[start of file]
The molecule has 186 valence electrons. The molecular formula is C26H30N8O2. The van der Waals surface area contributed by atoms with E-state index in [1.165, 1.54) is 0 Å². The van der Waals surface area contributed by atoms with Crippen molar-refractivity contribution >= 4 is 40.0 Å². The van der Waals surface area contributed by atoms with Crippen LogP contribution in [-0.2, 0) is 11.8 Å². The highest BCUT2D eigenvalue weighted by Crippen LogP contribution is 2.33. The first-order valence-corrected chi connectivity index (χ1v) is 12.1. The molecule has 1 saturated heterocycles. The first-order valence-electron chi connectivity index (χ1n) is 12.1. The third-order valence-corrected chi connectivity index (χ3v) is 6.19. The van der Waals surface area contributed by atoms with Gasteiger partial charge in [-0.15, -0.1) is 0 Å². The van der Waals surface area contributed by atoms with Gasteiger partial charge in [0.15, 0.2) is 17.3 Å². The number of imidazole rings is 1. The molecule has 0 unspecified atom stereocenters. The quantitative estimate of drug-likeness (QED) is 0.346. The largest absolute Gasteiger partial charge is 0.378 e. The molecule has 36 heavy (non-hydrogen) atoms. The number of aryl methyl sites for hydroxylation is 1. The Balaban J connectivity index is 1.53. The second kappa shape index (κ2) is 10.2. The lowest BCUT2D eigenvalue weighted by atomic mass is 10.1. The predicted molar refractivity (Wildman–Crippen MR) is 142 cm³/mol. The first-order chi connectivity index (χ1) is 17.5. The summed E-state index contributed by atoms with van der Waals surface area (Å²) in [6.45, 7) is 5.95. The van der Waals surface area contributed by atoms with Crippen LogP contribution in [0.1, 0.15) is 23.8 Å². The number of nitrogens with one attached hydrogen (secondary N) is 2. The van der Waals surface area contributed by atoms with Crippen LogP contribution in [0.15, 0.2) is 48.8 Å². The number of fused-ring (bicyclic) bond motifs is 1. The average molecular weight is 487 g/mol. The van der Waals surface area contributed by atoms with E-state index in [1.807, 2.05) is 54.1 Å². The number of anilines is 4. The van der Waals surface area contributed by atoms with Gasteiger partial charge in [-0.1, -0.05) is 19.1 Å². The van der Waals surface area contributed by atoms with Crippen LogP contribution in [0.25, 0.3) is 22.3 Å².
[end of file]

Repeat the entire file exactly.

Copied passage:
The molecule has 186 valence electrons. The molecular formula is C26H30N8O2. The van der Waals surface area contributed by atoms with E-state index in [1.165, 1.54) is 0 Å². The van der Waals surface area contributed by atoms with Crippen molar-refractivity contribution >= 4 is 40.0 Å². The van der Waals surface area contributed by atoms with Crippen LogP contribution in [-0.2, 0) is 11.8 Å². The highest BCUT2D eigenvalue weighted by Crippen LogP contribution is 2.33. The first-order valence-corrected chi connectivity index (χ1v) is 12.1. The molecule has 1 saturated heterocycles. The first-order valence-electron chi connectivity index (χ1n) is 12.1. The third-order valence-corrected chi connectivity index (χ3v) is 6.19. The van der Waals surface area contributed by atoms with Gasteiger partial charge in [-0.15, -0.1) is 0 Å². The van der Waals surface area contributed by atoms with Gasteiger partial charge in [0.15, 0.2) is 17.3 Å². The number of imidazole rings is 1. The molecule has 0 unspecified atom stereocenters. The quantitative estimate of drug-likeness (QED) is 0.346. The largest absolute Gasteiger partial charge is 0.378 e. The molecule has 36 heavy (non-hydrogen) atoms. The number of aryl methyl sites for hydroxylation is 1. The Balaban J connectivity index is 1.53. The second kappa shape index (κ2) is 10.2. The lowest BCUT2D eigenvalue weighted by atomic mass is 10.1. The predicted molar refractivity (Wildman–Crippen MR) is 142 cm³/mol. The first-order chi connectivity index (χ1) is 17.5. The summed E-state index contributed by atoms with van der Waals surface area (Å²) in [6.45, 7) is 5.95. The van der Waals surface area contributed by atoms with Crippen LogP contribution in [0.1, 0.15) is 23.8 Å². The number of nitrogens with one attached hydrogen (secondary N) is 2. The van der Waals surface area contributed by atoms with Crippen LogP contribution in [0.15, 0.2) is 48.8 Å². The number of fused-ring (bicyclic) bond motifs is 1. The average molecular weight is 487 g/mol. The van der Waals surface area contributed by atoms with E-state index in [1.807, 2.05) is 54.1 Å². The number of anilines is 4. The van der Waals surface area contributed by atoms with Gasteiger partial charge in [-0.1, -0.05) is 19.1 Å². The van der Waals surface area contributed by atoms with Crippen LogP contribution in [0.25, 0.3) is 22.3 Å².